Lucky me!

I get to read a LOT of great parenting books. Not everyone feels this way, I know, but here’s what I love most about reading them: more examples, testimonials, and belief in seeing children in a new way. And that, my friends, is what Positive Parenting is–seeing children in a new way–one that affords them status as fully human and deserving of kindness and respect.

Seeing Children in a New Way is also a chapter title in Rebecca Eanes new book: Positive Parenting: An Essential Guide. And an essential guide it is; particularly for parents who are looking for a way out of the, crummy behavior–yell & punish–feel guilty & disconnected–more crummy behavior cycle.

Rebecca shares her story of frustration and redemption along the parenting path and details how she found a more connected way to engage with her children (win!). The book is brimming with excellent zingers such as this:

high res PP entire

“Undisciplined parents cannot effectively discipline children, so calm yourself down first.”

“(W)e, the parents, set the precedent for how human relationships are for our children. We can set the standard high or low, to be respectful or disrespectful, to be encouraging or discouraging.”

” Hard phases cannot be rushed and good phases cannot be frozen; we must take it as it comes and do the best we can with the bad and savor as much as we can of the good, because there is no stopping it either way.”

So much about this book is great, and I especially love the few chapters that serve as “homework” for grown-ups. The first of this nature is entitled, Important Self-Work. And boy, isn’t that a good place to start? This chapter covers some sacred ground: rewriting your own story, changing thought patterns, and identifying triggers. Important stuff. I also love the chapter dedicated to Defining Your Family Culture. This section pays appropriate homage to the fact that there is no one “right” way to conceive of family life. I thought these Seven Pillars of Family Culture were wonderful:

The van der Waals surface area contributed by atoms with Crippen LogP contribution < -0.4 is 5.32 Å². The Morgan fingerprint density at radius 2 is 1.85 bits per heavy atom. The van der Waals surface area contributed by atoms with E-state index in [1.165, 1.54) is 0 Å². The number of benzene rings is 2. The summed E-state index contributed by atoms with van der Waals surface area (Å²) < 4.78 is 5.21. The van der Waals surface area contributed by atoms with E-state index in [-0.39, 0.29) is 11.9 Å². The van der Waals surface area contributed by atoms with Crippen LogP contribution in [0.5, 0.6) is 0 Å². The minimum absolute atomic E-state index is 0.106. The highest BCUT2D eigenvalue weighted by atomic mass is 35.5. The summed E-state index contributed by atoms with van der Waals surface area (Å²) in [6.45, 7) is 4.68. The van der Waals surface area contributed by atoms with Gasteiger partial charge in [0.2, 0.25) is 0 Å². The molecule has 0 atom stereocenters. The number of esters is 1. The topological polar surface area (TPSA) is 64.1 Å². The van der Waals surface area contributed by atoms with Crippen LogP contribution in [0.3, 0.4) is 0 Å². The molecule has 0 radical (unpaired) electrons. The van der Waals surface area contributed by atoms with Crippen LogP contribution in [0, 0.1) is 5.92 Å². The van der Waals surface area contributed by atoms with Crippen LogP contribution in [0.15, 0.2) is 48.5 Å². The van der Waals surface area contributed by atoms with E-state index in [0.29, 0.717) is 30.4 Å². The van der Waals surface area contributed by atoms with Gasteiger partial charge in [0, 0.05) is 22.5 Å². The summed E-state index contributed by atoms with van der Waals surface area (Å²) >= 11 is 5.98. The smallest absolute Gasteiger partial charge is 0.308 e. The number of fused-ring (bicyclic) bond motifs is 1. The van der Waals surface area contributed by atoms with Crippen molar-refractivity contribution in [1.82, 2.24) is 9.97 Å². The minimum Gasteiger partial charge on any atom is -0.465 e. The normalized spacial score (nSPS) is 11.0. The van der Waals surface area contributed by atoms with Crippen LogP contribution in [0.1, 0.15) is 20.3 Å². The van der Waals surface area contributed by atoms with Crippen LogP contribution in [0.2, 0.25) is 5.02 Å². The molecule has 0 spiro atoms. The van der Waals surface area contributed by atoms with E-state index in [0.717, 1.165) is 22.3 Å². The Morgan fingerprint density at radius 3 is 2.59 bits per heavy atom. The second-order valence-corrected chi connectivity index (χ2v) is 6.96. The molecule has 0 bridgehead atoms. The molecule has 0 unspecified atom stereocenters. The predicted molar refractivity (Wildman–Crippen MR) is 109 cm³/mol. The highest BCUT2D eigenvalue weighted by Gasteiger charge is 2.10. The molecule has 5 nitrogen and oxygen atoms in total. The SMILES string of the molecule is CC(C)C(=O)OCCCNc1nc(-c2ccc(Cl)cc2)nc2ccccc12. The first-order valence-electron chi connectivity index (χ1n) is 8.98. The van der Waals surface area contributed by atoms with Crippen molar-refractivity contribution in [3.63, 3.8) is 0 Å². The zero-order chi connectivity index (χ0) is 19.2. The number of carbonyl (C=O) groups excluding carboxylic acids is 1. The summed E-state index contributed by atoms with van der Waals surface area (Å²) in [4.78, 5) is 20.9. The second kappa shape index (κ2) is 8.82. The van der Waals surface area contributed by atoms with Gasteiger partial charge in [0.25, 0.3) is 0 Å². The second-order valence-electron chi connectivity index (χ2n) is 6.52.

1. Values–Family values such as integrity, respect, honesty, responsibility, for each other and the broader community,and fairness are taught by example. 
  2. Dispositions–(I)t’s important to learn and respect each other and to find ways for all of the different dispositions in the home to live in harmony. 
  3. Expectations–Going beyond relationship expectations, children learn your expectations of society, of people of different cultures and races, of employers and jobs, of government and politicians and restaurant servers and firefighters. 
  4. Habits–Our children pick up our habits–the good ones and the bad ones. Try to form or continue positive habits. 
  5. Communication–Positive communication builds positive bonds. 
  6. Conflict Resolution–It is absolutely vital to model peaceful conflict resolution, to teach it to your child, and to expect it from everyone in the home. 
  7. Traditions–Rituals and traditions solidify the family unit and help children a feel like they are part of something bigger than themselves. 

Honestly, the whole dang thing is pretty fantastic and even the most seasoned mindful mama or papa might find a handy tidbit or two in Rebecca’s chapter about how to navigate top parenting challenges. This book is a useful guide for any parent who wants to incorporate more emotional management, compassion, and joy in their parenting experience.

Disclaimer: I received a complimentary copy of Positive Parenting for review purposes.